In conventional techniques, the normal threshold voltage for operating the transistor MN (herein below, simply referred to as the normal threshold voltage VthN_a) was directly targeted as the threshold voltage of the transistor MN as manufactured (herein below, referred to as the manufactured threshold voltage). Actually, however, transistors as manufactured are variable in threshold voltage depending upon their manufacturing conditions. Here is assigned Vd to the voltage width corresponding to one half of the variance. If there is a variance as large as ±Vd from the normal threshold voltage VthN_a, the manufactured threshold voltage may be even lower than the ground voltage. This causes the problem discussed in conjunction with Non-patent Document 3.

In this embodiment, the threshold voltage of the transistor MN targeted in the manufacturing process is a modified threshold voltage VthN_b that is higher by a correction voltage than the normal threshold voltage VthN_a. Let this correction voltage be a voltage equal to or higher than the voltage width Vd in this embodiment. Thus, even when the variance is as large as the voltage width Vd from the correction threshold voltage VthN_b, the manufactured threshold voltage of any transistor MN becomes the normal threshold voltage VthN_a or more. Since all manufactured threshold voltages of transistors MN are higher than or equal to the normal threshold voltage VthN_a, the bias generating circuit BN can adjust the threshold voltage, as manufactured, of any transistor MN to the normal threshold voltage VthN_a by applying a substrate bias higher than the ground voltage to the substrate region 20.

Variance in threshold voltage is a process-derived error produced in the manufacturing process of the transistors, and such process-derived errors are inherent to individual manufacturing lines. Since the process-derived errors are statistically calculated from measurement of threshold voltages of transistors manufactured in the past, they are known values.

For example, in case the manufactured threshold voltage of a certain transistor MN is VthN_a+ΔV (0≦ΔV≦2*Vd), the substrate bias may be adjusted to a positive voltage based upon the voltage ΔV. The bias generating circuit BN applies a substrate bias to PN junctions between N+ sources of transistors MN and P-well regions in the forward direction to a level not exceeding the built-in potential voltage. Since the voltage ΔV is larger than or equal to 0, the substrate bias becomes a value not lower than the ground voltage. Since the substrate bias is a positive voltage, the embodiment does not need a voltage source lower than the ground voltage.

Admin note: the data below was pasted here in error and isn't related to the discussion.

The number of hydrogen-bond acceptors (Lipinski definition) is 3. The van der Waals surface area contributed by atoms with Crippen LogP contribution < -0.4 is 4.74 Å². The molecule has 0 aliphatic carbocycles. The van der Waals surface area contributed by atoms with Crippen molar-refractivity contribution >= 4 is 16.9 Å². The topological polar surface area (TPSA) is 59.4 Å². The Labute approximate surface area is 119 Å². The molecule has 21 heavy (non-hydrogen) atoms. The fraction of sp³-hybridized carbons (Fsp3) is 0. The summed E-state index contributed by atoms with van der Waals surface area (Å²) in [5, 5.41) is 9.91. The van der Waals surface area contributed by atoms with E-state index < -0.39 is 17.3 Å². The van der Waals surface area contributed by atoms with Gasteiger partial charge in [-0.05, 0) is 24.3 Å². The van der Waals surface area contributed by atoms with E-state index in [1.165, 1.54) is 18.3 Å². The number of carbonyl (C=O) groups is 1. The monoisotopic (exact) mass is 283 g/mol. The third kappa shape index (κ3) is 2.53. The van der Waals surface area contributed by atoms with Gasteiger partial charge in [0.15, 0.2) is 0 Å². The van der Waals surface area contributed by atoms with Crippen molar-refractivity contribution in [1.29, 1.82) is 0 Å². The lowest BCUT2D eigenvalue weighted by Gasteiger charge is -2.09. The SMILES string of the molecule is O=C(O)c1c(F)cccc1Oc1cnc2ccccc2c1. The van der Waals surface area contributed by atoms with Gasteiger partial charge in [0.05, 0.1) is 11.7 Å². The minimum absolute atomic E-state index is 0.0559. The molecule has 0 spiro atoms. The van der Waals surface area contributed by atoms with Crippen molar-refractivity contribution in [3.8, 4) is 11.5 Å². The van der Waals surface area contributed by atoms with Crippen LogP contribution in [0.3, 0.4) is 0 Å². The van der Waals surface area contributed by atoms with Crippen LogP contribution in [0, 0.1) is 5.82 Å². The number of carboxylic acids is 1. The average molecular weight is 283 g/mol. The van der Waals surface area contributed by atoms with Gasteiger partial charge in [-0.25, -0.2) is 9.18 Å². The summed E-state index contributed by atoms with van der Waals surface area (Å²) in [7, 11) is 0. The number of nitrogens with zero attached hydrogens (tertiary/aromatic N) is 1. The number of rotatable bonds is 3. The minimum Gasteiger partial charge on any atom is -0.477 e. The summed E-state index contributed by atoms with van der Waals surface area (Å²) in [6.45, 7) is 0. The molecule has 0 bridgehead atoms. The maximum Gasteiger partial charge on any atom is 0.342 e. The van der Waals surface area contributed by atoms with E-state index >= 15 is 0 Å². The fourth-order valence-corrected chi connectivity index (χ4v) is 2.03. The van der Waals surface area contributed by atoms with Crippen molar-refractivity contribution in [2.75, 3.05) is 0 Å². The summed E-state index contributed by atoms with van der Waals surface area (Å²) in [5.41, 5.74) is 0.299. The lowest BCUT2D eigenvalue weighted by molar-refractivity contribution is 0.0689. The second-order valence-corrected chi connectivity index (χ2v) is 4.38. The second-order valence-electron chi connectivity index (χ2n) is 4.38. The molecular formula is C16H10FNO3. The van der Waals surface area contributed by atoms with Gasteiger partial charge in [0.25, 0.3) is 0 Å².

The bias generating circuit BN shown in FIG. 1 operates as explained below to apply the substrate bias. Beforehand, manufactured threshold voltages of individual transistors MN as manufactured by targeting the modified threshold voltage VthN_b are measured. In the instant embodiment, the substrate bias is calculated from differences between the manufactured threshold voltage of each transistor and the normal threshold voltage, and the substrate bias value is stored in the storage portion STN in a digital value. The DA converter DACN having received the digital signal from the control circuit CTLN applies the substrate bias to the substrate region 20 via the operational amplifier OPN to amend the manufactured threshold voltage of the transistor MN to be approximately equal to the normal threshold voltage for operation of the transistor MN. As a result, the threshold voltage of the transistor MN can be brought into conformity with the normal threshold voltage.

In the instant embodiment, the operational amplifier OPN may be an amplifier or a buffer to modify the output of the DA converter DACN to an appropriate substrate bias.

The control circuit CTLN may include a circuit for measuring the threshold voltage. The circuit for measuring the threshold voltage may be a monitor transistor (not shown) built in the substrate region 20, for example. The monitor transistor is not limited in size, but must be manufactured under the same process conditions as those of the transistor MN to ensure that the threshold voltage thereof is equal to the manufactured threshold voltage of the transistor MN. Once the monitor transistor is measured, the threshold voltage of the transistor MN need not be measured.